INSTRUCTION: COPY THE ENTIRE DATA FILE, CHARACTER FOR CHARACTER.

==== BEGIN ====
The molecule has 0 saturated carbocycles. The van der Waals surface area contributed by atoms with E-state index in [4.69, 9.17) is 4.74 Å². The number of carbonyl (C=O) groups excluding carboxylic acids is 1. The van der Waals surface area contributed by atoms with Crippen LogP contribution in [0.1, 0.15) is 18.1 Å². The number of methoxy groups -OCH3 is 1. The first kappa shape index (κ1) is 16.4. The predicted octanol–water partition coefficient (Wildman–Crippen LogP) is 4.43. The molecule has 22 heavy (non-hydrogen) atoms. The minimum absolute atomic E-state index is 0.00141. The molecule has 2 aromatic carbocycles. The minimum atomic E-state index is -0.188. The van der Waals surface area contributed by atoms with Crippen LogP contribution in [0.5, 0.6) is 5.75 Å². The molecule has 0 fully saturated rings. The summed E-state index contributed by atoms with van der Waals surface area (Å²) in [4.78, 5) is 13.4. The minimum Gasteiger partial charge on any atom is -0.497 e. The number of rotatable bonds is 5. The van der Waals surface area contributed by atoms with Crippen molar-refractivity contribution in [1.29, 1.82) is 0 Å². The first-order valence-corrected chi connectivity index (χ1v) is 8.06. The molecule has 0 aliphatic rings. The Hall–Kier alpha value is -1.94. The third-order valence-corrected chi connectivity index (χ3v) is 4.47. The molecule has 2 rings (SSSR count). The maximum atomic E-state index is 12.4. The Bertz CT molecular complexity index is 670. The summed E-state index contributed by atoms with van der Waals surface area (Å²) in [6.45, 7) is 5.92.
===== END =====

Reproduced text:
The molecule has 0 saturated carbocycles. The van der Waals surface area contributed by atoms with E-state index in [4.69, 9.17) is 4.74 Å². The number of carbonyl (C=O) groups excluding carboxylic acids is 1. The van der Waals surface area contributed by atoms with Crippen LogP contribution in [0.1, 0.15) is 18.1 Å². The number of methoxy groups -OCH3 is 1. The first kappa shape index (κ1) is 16.4. The predicted octanol–water partition coefficient (Wildman–Crippen LogP) is 4.43. The molecule has 22 heavy (non-hydrogen) atoms. The minimum absolute atomic E-state index is 0.00141. The molecule has 2 aromatic carbocycles. The minimum atomic E-state index is -0.188. The van der Waals surface area contributed by atoms with Crippen LogP contribution in [0.5, 0.6) is 5.75 Å². The molecule has 0 fully saturated rings. The summed E-state index contributed by atoms with van der Waals surface area (Å²) in [4.78, 5) is 13.4. The minimum Gasteiger partial charge on any atom is -0.497 e. The number of rotatable bonds is 5. The van der Waals surface area contributed by atoms with Crippen molar-refractivity contribution in [1.29, 1.82) is 0 Å². The first-order valence-corrected chi connectivity index (χ1v) is 8.06. The molecule has 0 aliphatic rings. The Hall–Kier alpha value is -1.94. The third-order valence-corrected chi connectivity index (χ3v) is 4.47. The molecule has 2 rings (SSSR count). The maximum atomic E-state index is 12.4. The Bertz CT molecular complexity index is 670. The summed E-state index contributed by atoms with van der Waals surface area (Å²) in [6.45, 7) is 5.92.